Full interview with Bill Ruddiman

Week 4:  The past tells us about the future

Week 4 Overview
Message from the past
The Little Ice Age
Ancient CO2 levels
From the experts: The past
Medieval warm period
Confused decline
From the experts: The decline
Principles that models are built on
Success stories
Weather vs climate
Climate science in 1970s
Future ice age
Tendency to underestimate climate impacts
From the experts: Climate Models
Week 4 wrap up
The Climate of Middle Earth: Part 1
Full interview with Tim Osborn
Full interview with Andy Pitman
Full interview with Greg Webb
Full interview with Katrin Meissner
Full interview with David Stevens

Week 5:  We are feeling the impacts of climate change

Week 5 overview
Climate is sensitive
Water vapor amplifies warming
The role of clouds in climate change
Methane clathrate feedback
Adaptation takes time
From the experts: Ecological impacts
Polar bears
Ocean acidification
From the experts: Coral bleaching and ocean acidification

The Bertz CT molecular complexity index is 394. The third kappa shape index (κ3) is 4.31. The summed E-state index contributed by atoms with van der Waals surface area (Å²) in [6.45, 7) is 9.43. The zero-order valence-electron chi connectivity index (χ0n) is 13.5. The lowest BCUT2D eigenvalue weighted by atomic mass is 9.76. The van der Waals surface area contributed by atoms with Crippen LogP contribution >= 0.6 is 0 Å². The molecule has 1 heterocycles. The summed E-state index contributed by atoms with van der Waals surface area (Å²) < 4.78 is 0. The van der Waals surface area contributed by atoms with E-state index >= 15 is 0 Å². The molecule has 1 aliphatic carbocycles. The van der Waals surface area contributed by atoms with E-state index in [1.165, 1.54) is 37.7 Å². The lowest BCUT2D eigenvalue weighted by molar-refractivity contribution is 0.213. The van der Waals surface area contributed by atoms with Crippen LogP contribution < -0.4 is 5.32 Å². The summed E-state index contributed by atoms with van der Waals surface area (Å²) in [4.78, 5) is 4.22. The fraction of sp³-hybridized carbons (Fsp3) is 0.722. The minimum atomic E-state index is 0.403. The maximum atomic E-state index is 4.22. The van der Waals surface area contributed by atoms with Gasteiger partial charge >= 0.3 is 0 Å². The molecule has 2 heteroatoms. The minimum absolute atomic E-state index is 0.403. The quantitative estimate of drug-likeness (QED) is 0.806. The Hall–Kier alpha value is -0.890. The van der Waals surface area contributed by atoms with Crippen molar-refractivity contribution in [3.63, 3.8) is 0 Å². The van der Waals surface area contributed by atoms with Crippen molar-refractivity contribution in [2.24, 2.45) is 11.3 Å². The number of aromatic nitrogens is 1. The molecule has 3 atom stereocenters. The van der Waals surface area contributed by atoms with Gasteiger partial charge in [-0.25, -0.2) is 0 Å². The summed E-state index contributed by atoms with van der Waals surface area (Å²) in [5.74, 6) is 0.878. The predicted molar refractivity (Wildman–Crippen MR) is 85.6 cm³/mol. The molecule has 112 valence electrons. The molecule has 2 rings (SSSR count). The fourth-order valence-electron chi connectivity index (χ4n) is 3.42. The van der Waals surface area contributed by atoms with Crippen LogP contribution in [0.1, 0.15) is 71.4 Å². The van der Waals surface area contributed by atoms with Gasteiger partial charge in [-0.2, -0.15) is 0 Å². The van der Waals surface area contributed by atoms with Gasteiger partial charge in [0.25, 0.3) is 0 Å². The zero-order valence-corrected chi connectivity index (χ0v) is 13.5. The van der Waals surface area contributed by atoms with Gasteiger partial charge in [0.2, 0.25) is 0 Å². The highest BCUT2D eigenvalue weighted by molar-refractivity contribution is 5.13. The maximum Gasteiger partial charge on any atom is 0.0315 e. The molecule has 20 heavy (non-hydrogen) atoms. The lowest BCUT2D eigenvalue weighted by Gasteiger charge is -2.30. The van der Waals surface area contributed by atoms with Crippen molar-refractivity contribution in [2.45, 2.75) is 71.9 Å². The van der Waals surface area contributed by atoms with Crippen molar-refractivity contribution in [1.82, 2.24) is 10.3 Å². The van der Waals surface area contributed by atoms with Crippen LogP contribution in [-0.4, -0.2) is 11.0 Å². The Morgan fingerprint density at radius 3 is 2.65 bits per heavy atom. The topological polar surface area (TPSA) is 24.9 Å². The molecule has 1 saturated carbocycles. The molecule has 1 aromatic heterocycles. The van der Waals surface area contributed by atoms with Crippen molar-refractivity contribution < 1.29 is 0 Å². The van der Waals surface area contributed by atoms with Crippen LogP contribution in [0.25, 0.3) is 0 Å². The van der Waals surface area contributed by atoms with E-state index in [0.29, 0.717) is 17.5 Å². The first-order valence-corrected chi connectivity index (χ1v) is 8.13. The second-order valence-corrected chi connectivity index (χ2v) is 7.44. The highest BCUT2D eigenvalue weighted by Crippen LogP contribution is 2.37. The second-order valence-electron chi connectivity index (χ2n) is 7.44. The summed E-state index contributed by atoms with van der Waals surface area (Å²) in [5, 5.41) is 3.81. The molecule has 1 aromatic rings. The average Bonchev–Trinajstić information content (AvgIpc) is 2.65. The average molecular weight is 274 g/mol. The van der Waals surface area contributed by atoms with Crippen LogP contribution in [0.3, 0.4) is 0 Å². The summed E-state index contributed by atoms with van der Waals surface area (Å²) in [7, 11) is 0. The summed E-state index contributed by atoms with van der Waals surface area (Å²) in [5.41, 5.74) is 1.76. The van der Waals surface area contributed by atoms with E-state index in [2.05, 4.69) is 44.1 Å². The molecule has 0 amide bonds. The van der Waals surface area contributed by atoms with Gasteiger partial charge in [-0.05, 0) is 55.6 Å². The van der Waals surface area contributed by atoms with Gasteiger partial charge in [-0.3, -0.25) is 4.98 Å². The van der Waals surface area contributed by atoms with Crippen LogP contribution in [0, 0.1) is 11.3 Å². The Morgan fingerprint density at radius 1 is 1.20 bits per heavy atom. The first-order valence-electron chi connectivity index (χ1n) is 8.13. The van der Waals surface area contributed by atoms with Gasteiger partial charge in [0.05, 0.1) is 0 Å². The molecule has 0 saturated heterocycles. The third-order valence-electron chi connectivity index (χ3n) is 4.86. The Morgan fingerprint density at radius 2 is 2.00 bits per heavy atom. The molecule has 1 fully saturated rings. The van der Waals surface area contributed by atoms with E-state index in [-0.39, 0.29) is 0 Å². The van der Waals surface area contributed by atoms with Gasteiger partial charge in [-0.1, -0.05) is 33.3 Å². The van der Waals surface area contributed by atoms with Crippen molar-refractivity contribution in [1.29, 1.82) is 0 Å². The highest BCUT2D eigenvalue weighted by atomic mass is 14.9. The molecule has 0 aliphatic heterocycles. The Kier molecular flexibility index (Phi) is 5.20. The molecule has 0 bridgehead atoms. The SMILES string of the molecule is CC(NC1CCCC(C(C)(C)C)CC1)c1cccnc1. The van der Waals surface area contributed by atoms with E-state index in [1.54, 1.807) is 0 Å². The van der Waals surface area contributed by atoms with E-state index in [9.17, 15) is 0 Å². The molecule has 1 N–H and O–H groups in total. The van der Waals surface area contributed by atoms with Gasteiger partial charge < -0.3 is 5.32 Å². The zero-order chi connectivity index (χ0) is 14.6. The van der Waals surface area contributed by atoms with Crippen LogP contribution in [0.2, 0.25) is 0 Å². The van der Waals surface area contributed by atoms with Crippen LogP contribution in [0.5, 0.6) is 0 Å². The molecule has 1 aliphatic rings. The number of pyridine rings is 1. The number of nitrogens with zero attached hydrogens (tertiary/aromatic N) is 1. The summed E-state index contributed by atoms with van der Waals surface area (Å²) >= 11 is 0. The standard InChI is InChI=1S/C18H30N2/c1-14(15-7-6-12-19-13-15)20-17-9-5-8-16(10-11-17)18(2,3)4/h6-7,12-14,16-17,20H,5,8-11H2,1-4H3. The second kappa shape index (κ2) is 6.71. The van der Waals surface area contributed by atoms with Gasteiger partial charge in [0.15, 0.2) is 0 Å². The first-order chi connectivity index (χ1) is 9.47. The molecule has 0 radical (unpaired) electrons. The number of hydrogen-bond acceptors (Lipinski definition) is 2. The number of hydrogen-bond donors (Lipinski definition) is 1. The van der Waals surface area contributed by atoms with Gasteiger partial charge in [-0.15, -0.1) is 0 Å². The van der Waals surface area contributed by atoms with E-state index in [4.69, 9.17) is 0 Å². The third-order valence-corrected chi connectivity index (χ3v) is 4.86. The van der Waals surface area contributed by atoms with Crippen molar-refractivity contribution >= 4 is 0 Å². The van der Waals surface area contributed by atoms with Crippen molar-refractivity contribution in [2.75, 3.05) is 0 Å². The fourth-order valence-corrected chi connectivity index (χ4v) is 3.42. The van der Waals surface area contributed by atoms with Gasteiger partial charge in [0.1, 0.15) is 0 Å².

Overall impacts
Carbon Dioxide is a pollutant
Agricultural impacts
From the experts: Impacts on society
Extreme weather
Heat waves
Week 5 wrap up
Making sense of the slowdown
The Climate of Middle Earth: Part 2
Full interview with Richard Alley
Full interview with Charlie Veron
Full interview with Annamieke Van De Heuvel
Full interview with Sir David Attenborough
Full interview with Christine Hoskings
Full interview with Kevin Trenberth

Week 6:  Responding to denial

Week 6 overview
Vocal Minority
Worldview Backfire Effect
From the experts: Psychology of denial
Inoculation Theory
Sticky science
Flu Shots
From the experts: Debunking
From the experts: Climate metaphors
Week 6 wrap up
The Climate of Middle Earth: Part 3
Full interview with Dan Lunt
Full interview with Simon Donner
Full interview with Ullrich Ecker
Full interview with Michael Ranney
Full interview with Courtney St. John
Full interview with Mark McCaffrey

Please help us share these videos, especially with teachers who are encouraged to use them in their classes.  Enjoy!

Citation for MOOC:

Cook, J., Schuenemann, K., Nuccitelli, D., Jacobs, P., Cowtan, K., Green, S., Way, R., Richardson, M., Cawley, G., Mandia, S., Skuce, A., & Bedford, D. (April 2015). Making Sense of Climate Science Denial. edX

Update:  Here's a more detailed version of the above list: